Also can’t forget about the gorgeous foal, Taco, who was affectionate and curious to everyone, which was lovely.
A great thing you can do whilst visiting Sarteneja is paying a visit to Wildtracks – a manatee and monkey rescue and rehabilitation center. It’s at the end of a long dirt track and right on the lagoon where they actually do their soft releases of the manatees back into the sea. They do incredible work and their volunteers are amazing – it’s very long hours and tough conditions, but some stay for many months to work with these gorgeous animals. It takes a long time to rehabilitate a baby manatee and they do it with lots of love and care. They are also very successful with the monkeys and are constantly doing more and more.
It’s not open to the public, so to visit you have to email to find out if they can show you around . Most likely, one of the volunteers will meet you, show you around and then let you watch the manatee feeding. They are full of information and it’s a great project so I’d highly recommend.
Shipstern Nature Reserve
One of the other main things to do here is visit Shipstern. This is a nature reserve centered around its lovely jungle walks and beautiful butterfly house. I was fascinated to see and learn about the butterflies they have and they were amazing! I spent about an hour just gawking at them. Then I set off on the jungle walk, which is an easy route and takes about an hour. You wander through lots of trees, see some small lakes and bask in the jungle air and sounds. It’s very peaceful and there’s literally no-one around. It culminates in the lookout point which is a tall structure taking you to a platform way above the tree canopy. It is gorgeous.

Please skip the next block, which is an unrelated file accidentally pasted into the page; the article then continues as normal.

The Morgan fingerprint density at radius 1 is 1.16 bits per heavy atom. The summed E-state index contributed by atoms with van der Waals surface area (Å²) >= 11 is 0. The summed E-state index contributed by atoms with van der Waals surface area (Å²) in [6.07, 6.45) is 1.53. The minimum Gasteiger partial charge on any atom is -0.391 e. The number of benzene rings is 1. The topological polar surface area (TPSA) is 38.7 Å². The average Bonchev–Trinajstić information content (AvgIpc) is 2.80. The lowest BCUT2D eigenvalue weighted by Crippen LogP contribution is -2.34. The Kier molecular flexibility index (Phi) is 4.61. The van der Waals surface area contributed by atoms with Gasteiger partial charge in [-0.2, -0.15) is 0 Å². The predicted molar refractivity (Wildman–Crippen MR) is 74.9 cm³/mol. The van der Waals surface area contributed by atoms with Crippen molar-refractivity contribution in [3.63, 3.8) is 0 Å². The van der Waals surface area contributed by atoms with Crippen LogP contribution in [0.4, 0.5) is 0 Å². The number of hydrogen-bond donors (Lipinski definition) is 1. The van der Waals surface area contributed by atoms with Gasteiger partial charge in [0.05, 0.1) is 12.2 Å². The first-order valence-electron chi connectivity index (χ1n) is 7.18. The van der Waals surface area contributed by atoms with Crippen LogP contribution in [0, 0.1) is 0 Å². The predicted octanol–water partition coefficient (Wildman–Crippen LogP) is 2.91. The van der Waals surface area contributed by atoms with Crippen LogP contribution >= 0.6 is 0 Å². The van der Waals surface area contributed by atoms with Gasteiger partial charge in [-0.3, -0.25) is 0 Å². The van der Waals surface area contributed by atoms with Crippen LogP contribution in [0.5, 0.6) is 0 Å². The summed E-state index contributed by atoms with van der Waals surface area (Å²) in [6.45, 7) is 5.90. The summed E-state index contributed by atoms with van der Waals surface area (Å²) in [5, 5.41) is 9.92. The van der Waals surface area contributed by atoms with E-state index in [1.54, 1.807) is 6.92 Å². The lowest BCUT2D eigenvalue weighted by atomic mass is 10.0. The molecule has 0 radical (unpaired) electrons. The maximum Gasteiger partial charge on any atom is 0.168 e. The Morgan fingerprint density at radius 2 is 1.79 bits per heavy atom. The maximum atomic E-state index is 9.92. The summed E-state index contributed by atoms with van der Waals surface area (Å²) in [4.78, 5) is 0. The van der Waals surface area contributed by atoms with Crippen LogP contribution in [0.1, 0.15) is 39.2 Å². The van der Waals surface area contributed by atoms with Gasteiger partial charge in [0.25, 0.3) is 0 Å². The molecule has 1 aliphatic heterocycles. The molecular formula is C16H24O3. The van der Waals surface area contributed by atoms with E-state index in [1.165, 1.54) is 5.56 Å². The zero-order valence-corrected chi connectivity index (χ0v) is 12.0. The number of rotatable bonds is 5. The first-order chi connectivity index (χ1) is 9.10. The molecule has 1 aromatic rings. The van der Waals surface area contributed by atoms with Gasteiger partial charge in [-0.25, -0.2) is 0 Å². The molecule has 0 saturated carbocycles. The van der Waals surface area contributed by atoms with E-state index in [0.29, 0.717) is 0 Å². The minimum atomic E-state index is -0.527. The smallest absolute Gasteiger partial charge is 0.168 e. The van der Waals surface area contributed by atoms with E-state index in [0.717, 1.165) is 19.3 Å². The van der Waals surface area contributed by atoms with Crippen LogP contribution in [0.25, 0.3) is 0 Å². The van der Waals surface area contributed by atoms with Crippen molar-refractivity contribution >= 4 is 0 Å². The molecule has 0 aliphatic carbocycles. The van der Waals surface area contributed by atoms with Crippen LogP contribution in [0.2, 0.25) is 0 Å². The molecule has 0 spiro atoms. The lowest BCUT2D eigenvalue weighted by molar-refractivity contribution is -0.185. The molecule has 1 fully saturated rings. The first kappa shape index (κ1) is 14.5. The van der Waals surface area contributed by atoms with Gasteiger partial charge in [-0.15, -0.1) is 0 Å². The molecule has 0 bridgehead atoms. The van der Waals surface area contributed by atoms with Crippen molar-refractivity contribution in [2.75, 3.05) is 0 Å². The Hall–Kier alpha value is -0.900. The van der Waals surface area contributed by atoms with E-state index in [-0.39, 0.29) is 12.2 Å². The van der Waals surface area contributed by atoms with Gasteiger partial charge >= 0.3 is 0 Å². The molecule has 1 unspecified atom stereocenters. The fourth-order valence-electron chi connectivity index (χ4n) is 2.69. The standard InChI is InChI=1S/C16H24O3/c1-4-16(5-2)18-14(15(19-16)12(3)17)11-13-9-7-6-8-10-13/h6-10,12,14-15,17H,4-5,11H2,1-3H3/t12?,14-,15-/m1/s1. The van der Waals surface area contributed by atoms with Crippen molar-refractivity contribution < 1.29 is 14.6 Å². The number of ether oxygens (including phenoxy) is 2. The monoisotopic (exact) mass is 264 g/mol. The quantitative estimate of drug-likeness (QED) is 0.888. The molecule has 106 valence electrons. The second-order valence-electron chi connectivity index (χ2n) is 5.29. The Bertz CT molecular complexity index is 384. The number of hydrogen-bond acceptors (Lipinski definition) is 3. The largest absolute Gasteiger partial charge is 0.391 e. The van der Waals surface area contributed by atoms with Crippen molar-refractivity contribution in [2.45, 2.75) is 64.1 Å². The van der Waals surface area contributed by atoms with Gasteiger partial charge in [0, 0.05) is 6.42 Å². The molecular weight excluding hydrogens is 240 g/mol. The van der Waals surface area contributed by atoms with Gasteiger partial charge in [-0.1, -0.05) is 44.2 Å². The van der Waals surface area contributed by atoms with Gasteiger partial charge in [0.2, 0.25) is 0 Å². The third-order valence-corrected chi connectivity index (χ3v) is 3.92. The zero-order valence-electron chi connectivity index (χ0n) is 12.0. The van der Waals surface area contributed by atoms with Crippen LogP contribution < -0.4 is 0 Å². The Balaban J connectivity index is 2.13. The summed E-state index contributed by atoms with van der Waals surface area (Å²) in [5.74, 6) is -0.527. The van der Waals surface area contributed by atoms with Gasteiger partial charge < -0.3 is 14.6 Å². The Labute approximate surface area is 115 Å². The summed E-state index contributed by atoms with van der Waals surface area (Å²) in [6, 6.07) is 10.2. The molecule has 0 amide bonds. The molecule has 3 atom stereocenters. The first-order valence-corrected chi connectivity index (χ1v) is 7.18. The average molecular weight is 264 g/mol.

In any remaining time I had in Sarteneja I fully relaxed. 10-12 hour sleeps (except when I was joined by a giant cricket in bed – perks of cabanas), watching netflix, cooking food, playing with dogs, chatting with locals and lounging on docks. It was a blissful few days and I fell in love with Sarteneja. I hope to go back some day, perhaps for their Easter weekend which is apparently the best and biggest celebration as all the fishermen return home.
So many people don’t visit Sarteneja, or northern Belize in general. I think this is a big mistake. Belize is blessed with so many diverse cultures and landscapes, expecially as it’s such a tiny country. It seems a shame to me that most tourists only see one side to it when it has so much to offer. So if you go to Belize, stop in sweet Sarteneja.
Next stop: Caye Caulker
3 thoughts on “Sweet Sarteneja: a million reasons to visit this lesser visited Belizean gem”
Years ago I spent some time in I think the south on a penninsula in Belize mear Guatamala, it was also a quiet ocean town, idllyic and I never wanted to leave! Thanks for sharing about this locale, maybe I will go someday 🙂
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Hi Nick – thanks for reading and apologies for my delay in replying! I think I missed this! That sounds lovely, maybe Placencia or Punta Gorda? The south seems really nice and is still relatively untouched by tourists and I loved it too. I didn’t get as far south as I would’ve liked, but I did visit Hopkins which was lovely and similar vibes to Sarteneja. Thanks again! Lou 🙂